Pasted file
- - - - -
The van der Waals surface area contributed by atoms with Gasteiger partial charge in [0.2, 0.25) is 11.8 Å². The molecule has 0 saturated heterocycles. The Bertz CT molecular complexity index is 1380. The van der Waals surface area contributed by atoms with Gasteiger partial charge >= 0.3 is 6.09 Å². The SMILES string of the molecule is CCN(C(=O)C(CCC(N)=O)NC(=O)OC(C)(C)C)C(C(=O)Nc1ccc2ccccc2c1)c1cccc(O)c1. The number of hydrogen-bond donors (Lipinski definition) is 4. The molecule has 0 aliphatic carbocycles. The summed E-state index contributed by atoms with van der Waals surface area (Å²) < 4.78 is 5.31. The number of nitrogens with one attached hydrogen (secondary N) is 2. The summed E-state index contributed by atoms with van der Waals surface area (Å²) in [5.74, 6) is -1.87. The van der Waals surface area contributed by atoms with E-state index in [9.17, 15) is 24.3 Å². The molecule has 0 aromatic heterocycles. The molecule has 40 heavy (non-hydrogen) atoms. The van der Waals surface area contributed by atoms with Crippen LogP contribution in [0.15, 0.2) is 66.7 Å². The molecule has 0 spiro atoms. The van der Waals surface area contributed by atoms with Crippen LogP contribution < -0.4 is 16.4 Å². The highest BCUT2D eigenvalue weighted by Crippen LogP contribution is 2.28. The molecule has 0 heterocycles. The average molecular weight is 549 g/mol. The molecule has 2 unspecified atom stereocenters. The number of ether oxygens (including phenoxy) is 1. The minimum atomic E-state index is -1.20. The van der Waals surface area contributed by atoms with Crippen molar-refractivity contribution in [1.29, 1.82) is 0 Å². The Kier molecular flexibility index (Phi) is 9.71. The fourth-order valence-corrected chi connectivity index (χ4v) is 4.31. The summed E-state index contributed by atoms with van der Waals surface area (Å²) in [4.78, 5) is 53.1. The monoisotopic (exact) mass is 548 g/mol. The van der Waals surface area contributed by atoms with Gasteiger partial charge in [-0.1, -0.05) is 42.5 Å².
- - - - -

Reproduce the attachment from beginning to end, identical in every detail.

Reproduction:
The van der Waals surface area contributed by atoms with Gasteiger partial charge in [0.2, 0.25) is 11.8 Å². The molecule has 0 saturated heterocycles. The Bertz CT molecular complexity index is 1380. The van der Waals surface area contributed by atoms with Gasteiger partial charge >= 0.3 is 6.09 Å². The SMILES string of the molecule is CCN(C(=O)C(CCC(N)=O)NC(=O)OC(C)(C)C)C(C(=O)Nc1ccc2ccccc2c1)c1cccc(O)c1. The number of hydrogen-bond donors (Lipinski definition) is 4. The molecule has 0 aliphatic carbocycles. The summed E-state index contributed by atoms with van der Waals surface area (Å²) < 4.78 is 5.31. The number of nitrogens with one attached hydrogen (secondary N) is 2. The summed E-state index contributed by atoms with van der Waals surface area (Å²) in [5.74, 6) is -1.87. The van der Waals surface area contributed by atoms with E-state index in [9.17, 15) is 24.3 Å². The molecule has 0 aromatic heterocycles. The molecule has 40 heavy (non-hydrogen) atoms. The van der Waals surface area contributed by atoms with Crippen LogP contribution in [0.15, 0.2) is 66.7 Å². The molecule has 0 spiro atoms. The van der Waals surface area contributed by atoms with Crippen LogP contribution < -0.4 is 16.4 Å². The highest BCUT2D eigenvalue weighted by Crippen LogP contribution is 2.28. The molecule has 0 heterocycles. The average molecular weight is 549 g/mol. The molecule has 2 unspecified atom stereocenters. The number of ether oxygens (including phenoxy) is 1. The minimum atomic E-state index is -1.20. The van der Waals surface area contributed by atoms with Crippen molar-refractivity contribution in [1.29, 1.82) is 0 Å². The Kier molecular flexibility index (Phi) is 9.71. The fourth-order valence-corrected chi connectivity index (χ4v) is 4.31. The summed E-state index contributed by atoms with van der Waals surface area (Å²) in [4.78, 5) is 53.1. The monoisotopic (exact) mass is 548 g/mol. The van der Waals surface area contributed by atoms with Gasteiger partial charge in [-0.1, -0.05) is 42.5 Å².